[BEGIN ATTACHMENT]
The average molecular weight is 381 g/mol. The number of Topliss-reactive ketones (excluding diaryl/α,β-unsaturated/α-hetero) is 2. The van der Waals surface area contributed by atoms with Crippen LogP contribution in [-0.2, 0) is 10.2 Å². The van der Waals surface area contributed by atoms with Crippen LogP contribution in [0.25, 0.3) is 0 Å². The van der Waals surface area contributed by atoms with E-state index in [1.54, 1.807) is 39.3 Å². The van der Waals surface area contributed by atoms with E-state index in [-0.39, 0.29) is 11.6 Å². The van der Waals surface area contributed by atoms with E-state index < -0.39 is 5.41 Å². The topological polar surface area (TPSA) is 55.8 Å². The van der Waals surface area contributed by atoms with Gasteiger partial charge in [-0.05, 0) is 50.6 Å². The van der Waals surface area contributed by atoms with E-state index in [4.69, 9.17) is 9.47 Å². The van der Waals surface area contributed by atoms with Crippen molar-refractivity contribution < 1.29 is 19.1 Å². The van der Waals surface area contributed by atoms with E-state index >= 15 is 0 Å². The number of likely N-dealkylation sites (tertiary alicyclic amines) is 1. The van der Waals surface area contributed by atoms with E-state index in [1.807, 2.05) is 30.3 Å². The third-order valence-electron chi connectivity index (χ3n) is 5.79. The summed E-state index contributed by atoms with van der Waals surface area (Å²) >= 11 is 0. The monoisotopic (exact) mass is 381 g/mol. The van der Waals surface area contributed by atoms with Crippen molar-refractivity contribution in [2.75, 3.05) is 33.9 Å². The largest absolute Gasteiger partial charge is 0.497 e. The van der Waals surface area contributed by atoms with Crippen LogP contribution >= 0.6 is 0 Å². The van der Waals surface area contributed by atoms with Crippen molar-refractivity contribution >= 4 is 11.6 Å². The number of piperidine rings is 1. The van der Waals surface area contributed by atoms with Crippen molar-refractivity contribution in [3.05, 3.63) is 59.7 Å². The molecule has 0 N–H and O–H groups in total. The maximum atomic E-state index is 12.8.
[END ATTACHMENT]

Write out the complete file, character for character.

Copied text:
The average molecular weight is 381 g/mol. The number of Topliss-reactive ketones (excluding diaryl/α,β-unsaturated/α-hetero) is 2. The van der Waals surface area contributed by atoms with Crippen LogP contribution in [-0.2, 0) is 10.2 Å². The van der Waals surface area contributed by atoms with Crippen LogP contribution in [0.25, 0.3) is 0 Å². The van der Waals surface area contributed by atoms with E-state index in [1.54, 1.807) is 39.3 Å². The van der Waals surface area contributed by atoms with E-state index in [-0.39, 0.29) is 11.6 Å². The van der Waals surface area contributed by atoms with E-state index < -0.39 is 5.41 Å². The topological polar surface area (TPSA) is 55.8 Å². The van der Waals surface area contributed by atoms with Gasteiger partial charge in [-0.05, 0) is 50.6 Å². The van der Waals surface area contributed by atoms with E-state index in [4.69, 9.17) is 9.47 Å². The van der Waals surface area contributed by atoms with Crippen molar-refractivity contribution < 1.29 is 19.1 Å². The van der Waals surface area contributed by atoms with E-state index >= 15 is 0 Å². The number of likely N-dealkylation sites (tertiary alicyclic amines) is 1. The van der Waals surface area contributed by atoms with E-state index in [1.807, 2.05) is 30.3 Å². The third-order valence-electron chi connectivity index (χ3n) is 5.79. The summed E-state index contributed by atoms with van der Waals surface area (Å²) >= 11 is 0. The monoisotopic (exact) mass is 381 g/mol. The van der Waals surface area contributed by atoms with Crippen molar-refractivity contribution in [2.75, 3.05) is 33.9 Å². The largest absolute Gasteiger partial charge is 0.497 e. The van der Waals surface area contributed by atoms with Crippen LogP contribution >= 0.6 is 0 Å². The van der Waals surface area contributed by atoms with Crippen molar-refractivity contribution >= 4 is 11.6 Å². The number of piperidine rings is 1. The van der Waals surface area contributed by atoms with Crippen molar-refractivity contribution in [3.05, 3.63) is 59.7 Å². The molecule has 0 N–H and O–H groups in total. The maximum atomic E-state index is 12.8.